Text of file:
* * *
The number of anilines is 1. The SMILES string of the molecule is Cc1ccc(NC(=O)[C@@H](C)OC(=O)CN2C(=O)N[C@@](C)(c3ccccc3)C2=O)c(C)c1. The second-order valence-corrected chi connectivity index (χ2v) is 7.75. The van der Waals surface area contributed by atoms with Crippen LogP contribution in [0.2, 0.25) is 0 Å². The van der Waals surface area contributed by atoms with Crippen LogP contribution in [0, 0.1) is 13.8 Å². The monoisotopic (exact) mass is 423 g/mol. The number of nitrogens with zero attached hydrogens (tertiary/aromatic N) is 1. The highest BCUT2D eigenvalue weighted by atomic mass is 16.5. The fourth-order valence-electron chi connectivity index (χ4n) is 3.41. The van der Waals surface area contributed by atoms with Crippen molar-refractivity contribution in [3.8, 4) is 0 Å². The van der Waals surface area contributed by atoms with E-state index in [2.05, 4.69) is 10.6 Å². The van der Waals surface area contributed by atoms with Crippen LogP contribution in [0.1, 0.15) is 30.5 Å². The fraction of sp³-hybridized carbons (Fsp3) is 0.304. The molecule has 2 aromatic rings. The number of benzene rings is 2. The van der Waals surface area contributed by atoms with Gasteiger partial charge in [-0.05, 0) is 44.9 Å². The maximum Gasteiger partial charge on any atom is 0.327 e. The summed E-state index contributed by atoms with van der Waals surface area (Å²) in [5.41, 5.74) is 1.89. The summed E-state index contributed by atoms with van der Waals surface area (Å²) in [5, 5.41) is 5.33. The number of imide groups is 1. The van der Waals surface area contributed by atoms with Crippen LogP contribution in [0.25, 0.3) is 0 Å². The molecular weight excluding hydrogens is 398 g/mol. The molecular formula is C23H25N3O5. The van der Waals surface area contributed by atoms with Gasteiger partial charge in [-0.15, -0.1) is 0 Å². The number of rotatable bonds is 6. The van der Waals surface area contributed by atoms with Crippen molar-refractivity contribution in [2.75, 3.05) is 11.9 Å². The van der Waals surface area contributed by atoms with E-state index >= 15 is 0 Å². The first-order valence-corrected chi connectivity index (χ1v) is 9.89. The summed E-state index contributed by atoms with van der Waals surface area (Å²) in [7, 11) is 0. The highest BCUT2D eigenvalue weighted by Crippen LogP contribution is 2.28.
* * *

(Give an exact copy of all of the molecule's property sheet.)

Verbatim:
The number of anilines is 1. The SMILES string of the molecule is Cc1ccc(NC(=O)[C@@H](C)OC(=O)CN2C(=O)N[C@@](C)(c3ccccc3)C2=O)c(C)c1. The second-order valence-corrected chi connectivity index (χ2v) is 7.75. The van der Waals surface area contributed by atoms with Crippen LogP contribution in [0.2, 0.25) is 0 Å². The van der Waals surface area contributed by atoms with Crippen LogP contribution in [0, 0.1) is 13.8 Å². The monoisotopic (exact) mass is 423 g/mol. The number of nitrogens with zero attached hydrogens (tertiary/aromatic N) is 1. The highest BCUT2D eigenvalue weighted by atomic mass is 16.5. The fourth-order valence-electron chi connectivity index (χ4n) is 3.41. The van der Waals surface area contributed by atoms with Crippen molar-refractivity contribution in [3.8, 4) is 0 Å². The van der Waals surface area contributed by atoms with E-state index in [2.05, 4.69) is 10.6 Å². The van der Waals surface area contributed by atoms with Crippen LogP contribution in [0.1, 0.15) is 30.5 Å². The fraction of sp³-hybridized carbons (Fsp3) is 0.304. The molecule has 2 aromatic rings. The number of benzene rings is 2. The van der Waals surface area contributed by atoms with Gasteiger partial charge in [-0.05, 0) is 44.9 Å². The maximum Gasteiger partial charge on any atom is 0.327 e. The summed E-state index contributed by atoms with van der Waals surface area (Å²) in [5.41, 5.74) is 1.89. The summed E-state index contributed by atoms with van der Waals surface area (Å²) in [5, 5.41) is 5.33. The number of imide groups is 1. The van der Waals surface area contributed by atoms with Crippen LogP contribution in [0.25, 0.3) is 0 Å². The molecular weight excluding hydrogens is 398 g/mol. The molecular formula is C23H25N3O5. The van der Waals surface area contributed by atoms with Gasteiger partial charge in [-0.15, -0.1) is 0 Å². The number of rotatable bonds is 6. The van der Waals surface area contributed by atoms with Crippen molar-refractivity contribution in [2.75, 3.05) is 11.9 Å². The van der Waals surface area contributed by atoms with E-state index >= 15 is 0 Å². The first-order valence-corrected chi connectivity index (χ1v) is 9.89. The summed E-state index contributed by atoms with van der Waals surface area (Å²) in [7, 11) is 0. The highest BCUT2D eigenvalue weighted by Crippen LogP contribution is 2.28.